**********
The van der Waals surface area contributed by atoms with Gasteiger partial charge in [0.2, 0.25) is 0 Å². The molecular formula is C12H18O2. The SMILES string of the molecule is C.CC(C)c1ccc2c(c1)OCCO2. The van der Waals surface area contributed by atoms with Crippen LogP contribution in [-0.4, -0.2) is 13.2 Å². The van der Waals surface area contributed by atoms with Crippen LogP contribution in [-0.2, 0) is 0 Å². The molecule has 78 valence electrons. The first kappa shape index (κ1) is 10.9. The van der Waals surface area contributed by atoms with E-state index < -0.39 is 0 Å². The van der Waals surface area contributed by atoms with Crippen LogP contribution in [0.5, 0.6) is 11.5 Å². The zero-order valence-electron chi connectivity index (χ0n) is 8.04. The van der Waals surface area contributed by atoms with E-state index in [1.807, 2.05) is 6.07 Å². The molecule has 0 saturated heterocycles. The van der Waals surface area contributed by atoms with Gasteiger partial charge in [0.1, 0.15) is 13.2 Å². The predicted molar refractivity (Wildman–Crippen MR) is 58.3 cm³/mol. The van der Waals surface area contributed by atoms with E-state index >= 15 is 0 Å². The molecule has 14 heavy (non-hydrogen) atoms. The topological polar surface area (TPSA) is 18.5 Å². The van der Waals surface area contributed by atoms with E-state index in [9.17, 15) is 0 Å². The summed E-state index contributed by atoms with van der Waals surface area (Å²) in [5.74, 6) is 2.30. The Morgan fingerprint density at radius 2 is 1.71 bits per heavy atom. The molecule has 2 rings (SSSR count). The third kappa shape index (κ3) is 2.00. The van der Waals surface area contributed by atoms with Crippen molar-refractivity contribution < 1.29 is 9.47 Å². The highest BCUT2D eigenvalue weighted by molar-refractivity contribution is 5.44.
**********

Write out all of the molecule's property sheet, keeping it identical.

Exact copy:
The van der Waals surface area contributed by atoms with Gasteiger partial charge in [0.2, 0.25) is 0 Å². The molecular formula is C12H18O2. The SMILES string of the molecule is C.CC(C)c1ccc2c(c1)OCCO2. The van der Waals surface area contributed by atoms with Crippen LogP contribution in [-0.4, -0.2) is 13.2 Å². The van der Waals surface area contributed by atoms with Crippen LogP contribution in [-0.2, 0) is 0 Å². The molecule has 78 valence electrons. The first kappa shape index (κ1) is 10.9. The van der Waals surface area contributed by atoms with E-state index < -0.39 is 0 Å². The van der Waals surface area contributed by atoms with Crippen LogP contribution in [0.5, 0.6) is 11.5 Å². The zero-order valence-electron chi connectivity index (χ0n) is 8.04. The van der Waals surface area contributed by atoms with E-state index in [1.807, 2.05) is 6.07 Å². The molecule has 0 saturated heterocycles. The van der Waals surface area contributed by atoms with Gasteiger partial charge in [0.1, 0.15) is 13.2 Å². The predicted molar refractivity (Wildman–Crippen MR) is 58.3 cm³/mol. The van der Waals surface area contributed by atoms with E-state index >= 15 is 0 Å². The molecule has 14 heavy (non-hydrogen) atoms. The topological polar surface area (TPSA) is 18.5 Å². The van der Waals surface area contributed by atoms with E-state index in [9.17, 15) is 0 Å². The summed E-state index contributed by atoms with van der Waals surface area (Å²) in [5.74, 6) is 2.30. The Morgan fingerprint density at radius 2 is 1.71 bits per heavy atom. The molecule has 2 rings (SSSR count). The third kappa shape index (κ3) is 2.00. The van der Waals surface area contributed by atoms with Crippen molar-refractivity contribution < 1.29 is 9.47 Å². The highest BCUT2D eigenvalue weighted by molar-refractivity contribution is 5.44.